Digitisation of the workplace is happening whether we like it or not. It doesn’t always follow the same path in each workplace or industry but there is no doubt that it is already occurring rapidly and will continue to do so.
It doesn’t mean that machines are going to suddenly take over everyone’s jobs, in fact, McKinsey research suggests less than 5% of existing occupations will be fully automated in the near future. However, in around 60% of jobs, more than one-third of their tasks can be automated so it does mean that the way we work will change dramatically in the coming years.
The digital workforce
Digitisation refers to the range of automation and robotics technologies that are used to drive productivity improvements in the workplace. Some of these technologies such as basic voice recognition or robotics in the auto industry have been around for many years but are now advancing to the point where they have much broader use cases. Others are only starting to reach a level of maturity where they are beginning to undergo mass adoption.
The most important technologies currently driving digitisation are:
- Automation – this range of technologies enables repeatable business processes to be partially or completely done by software or machines. It frees up businesses to change their systems and reduce costs associated with human tasks. Common tasks that can be automated include workflows for data entry or chat-bots for basic customer service enquiries.
- Artificial intelligence and machine learning – these are the technologies that power such developments as the computer vision that controls automated vehicles or natural language processing that can be integrated into apps.
- Robotics – this includes everything from picking and packing robots in warehouses to 3D printing and drone deliveries of goods.
Why employees must evolve
The digital transformation is well underway and is increasing at a rate that people often underestimate. The rapid expansion of the digital economy means that early adopters that have already initiated their transformations are well rewarded by first mover advantage and productivity gains.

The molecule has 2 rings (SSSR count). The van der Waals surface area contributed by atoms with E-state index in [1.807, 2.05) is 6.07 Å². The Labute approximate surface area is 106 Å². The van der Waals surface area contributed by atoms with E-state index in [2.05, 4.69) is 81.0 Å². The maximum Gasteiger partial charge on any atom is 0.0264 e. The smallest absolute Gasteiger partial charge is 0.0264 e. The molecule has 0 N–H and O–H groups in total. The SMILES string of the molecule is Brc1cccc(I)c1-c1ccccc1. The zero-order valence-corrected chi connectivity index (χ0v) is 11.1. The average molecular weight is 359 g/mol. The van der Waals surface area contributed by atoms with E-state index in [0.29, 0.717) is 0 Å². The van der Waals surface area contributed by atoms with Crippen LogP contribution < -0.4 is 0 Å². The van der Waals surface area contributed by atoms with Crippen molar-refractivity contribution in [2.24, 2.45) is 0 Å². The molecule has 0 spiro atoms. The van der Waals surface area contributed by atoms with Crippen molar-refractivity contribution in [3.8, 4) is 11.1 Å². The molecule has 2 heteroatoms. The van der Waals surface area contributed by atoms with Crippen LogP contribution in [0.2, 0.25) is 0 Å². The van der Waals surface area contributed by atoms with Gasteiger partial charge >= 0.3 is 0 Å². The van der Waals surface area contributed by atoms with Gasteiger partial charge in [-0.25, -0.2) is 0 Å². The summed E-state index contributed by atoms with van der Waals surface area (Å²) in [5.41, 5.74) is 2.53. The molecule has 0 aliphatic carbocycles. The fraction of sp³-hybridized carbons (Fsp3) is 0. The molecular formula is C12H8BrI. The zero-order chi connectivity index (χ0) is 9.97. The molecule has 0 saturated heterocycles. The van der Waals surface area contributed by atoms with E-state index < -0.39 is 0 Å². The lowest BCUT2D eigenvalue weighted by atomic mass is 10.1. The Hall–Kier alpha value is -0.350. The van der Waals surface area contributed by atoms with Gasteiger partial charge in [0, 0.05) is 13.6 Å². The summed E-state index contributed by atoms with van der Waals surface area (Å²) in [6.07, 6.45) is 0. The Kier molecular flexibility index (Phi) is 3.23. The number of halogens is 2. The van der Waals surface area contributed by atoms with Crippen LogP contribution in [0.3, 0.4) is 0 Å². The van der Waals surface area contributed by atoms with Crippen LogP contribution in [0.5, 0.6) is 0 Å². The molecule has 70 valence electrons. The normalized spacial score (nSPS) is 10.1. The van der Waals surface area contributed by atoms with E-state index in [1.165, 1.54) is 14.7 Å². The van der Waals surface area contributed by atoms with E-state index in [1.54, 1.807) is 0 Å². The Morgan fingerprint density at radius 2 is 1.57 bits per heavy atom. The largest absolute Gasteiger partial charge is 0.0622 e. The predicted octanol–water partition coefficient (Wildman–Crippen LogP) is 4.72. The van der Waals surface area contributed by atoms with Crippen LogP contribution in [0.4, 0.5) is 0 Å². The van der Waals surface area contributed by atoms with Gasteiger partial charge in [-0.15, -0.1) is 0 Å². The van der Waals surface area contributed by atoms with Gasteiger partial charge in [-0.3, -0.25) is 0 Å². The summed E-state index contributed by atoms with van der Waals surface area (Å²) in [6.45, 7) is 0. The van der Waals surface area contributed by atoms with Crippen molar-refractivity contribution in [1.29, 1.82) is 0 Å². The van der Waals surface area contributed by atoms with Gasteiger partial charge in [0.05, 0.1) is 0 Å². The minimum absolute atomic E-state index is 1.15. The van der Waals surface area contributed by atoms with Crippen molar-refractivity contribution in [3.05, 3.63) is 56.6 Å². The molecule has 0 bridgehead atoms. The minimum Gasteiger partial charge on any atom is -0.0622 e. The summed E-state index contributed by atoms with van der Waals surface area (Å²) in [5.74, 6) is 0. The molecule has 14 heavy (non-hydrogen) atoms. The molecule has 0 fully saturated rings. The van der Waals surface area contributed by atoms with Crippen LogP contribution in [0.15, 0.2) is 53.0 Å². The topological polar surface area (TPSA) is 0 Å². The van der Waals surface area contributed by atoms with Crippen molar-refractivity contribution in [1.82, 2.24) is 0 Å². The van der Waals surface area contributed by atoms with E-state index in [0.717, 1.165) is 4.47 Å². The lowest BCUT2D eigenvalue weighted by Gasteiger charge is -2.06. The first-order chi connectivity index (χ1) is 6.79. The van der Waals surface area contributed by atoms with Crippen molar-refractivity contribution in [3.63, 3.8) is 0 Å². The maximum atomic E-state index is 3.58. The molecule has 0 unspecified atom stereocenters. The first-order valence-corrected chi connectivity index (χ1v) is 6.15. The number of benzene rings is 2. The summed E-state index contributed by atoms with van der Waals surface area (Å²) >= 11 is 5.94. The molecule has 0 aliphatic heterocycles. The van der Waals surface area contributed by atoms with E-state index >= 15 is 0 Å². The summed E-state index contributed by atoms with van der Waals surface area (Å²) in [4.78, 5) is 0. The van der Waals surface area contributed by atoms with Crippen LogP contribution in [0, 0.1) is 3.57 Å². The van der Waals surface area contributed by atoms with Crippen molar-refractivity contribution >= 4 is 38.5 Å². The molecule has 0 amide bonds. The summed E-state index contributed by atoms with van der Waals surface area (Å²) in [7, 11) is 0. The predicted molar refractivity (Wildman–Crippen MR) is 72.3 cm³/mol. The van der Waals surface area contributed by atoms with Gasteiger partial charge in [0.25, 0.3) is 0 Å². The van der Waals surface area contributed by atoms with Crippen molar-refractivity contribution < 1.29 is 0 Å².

Some of these new technologies will result in certain job roles becoming obsolete but what is more likely is that these technologies will indirectly create even more jobs than they replace by creating new products and markets. At the same time they will necessitate that workers learn to work side by side with automated processes and robotic technologies. When people learn to interact seamlessly with machines, it will lead to digital workplaces that will be mutually beneficial to company owners and employees.
How to evolve
The simplest and best way to prepare for the digitisation of the workforce is to learn about it. The modern working environment necessitates that people be able to learn quickly and continuously. This allows people to acquire new insights as new technologies or approaches are applied to changing situations. The people who do this best will continue to remain relevant in the organisation and provide high levels of ongoing value.
What sets people apart in this area is the ability to “learn how to learn”. Rather than relying on their static skill set or knowledge base, they can apply a flexible approach to learning, where every new skill they acquire benefits from the skills they have already learnt. Some of the best way to achieve this are:
- Ask questions – don’t stay quiet if you don’t understand something. Set aside ego and commit to learning as much as possible every day, especially from specialists or experts in the area.
- Seek knowledge – actively look to expand your knowledge via traditional face to face courses, online seminars, or self-directed learning or study. Not only will you gain more knowledge but you will also help open your mind to new ideas and interact with new people.
- Try new approaches – look to try different ways of doing things. People are very reliant on habits or processes, even long after they are shown to no longer be the best way to do something. Don’t let age or previous levels of experience stop you from taking on new challenges. Doing this also helps you become familiar and comfortable with being more adaptable.
It can sometimes be difficult to embrace change, especially when it occurs rapidly like in today’s working environment. But by being open and flexible to continuous changes, it is possible to not only expand your skills and knowledge but to also take advantage of it to boost your career.
If you would like to find out more about how you can learn to better adapt to the digital workforce, check out Finite’s blog.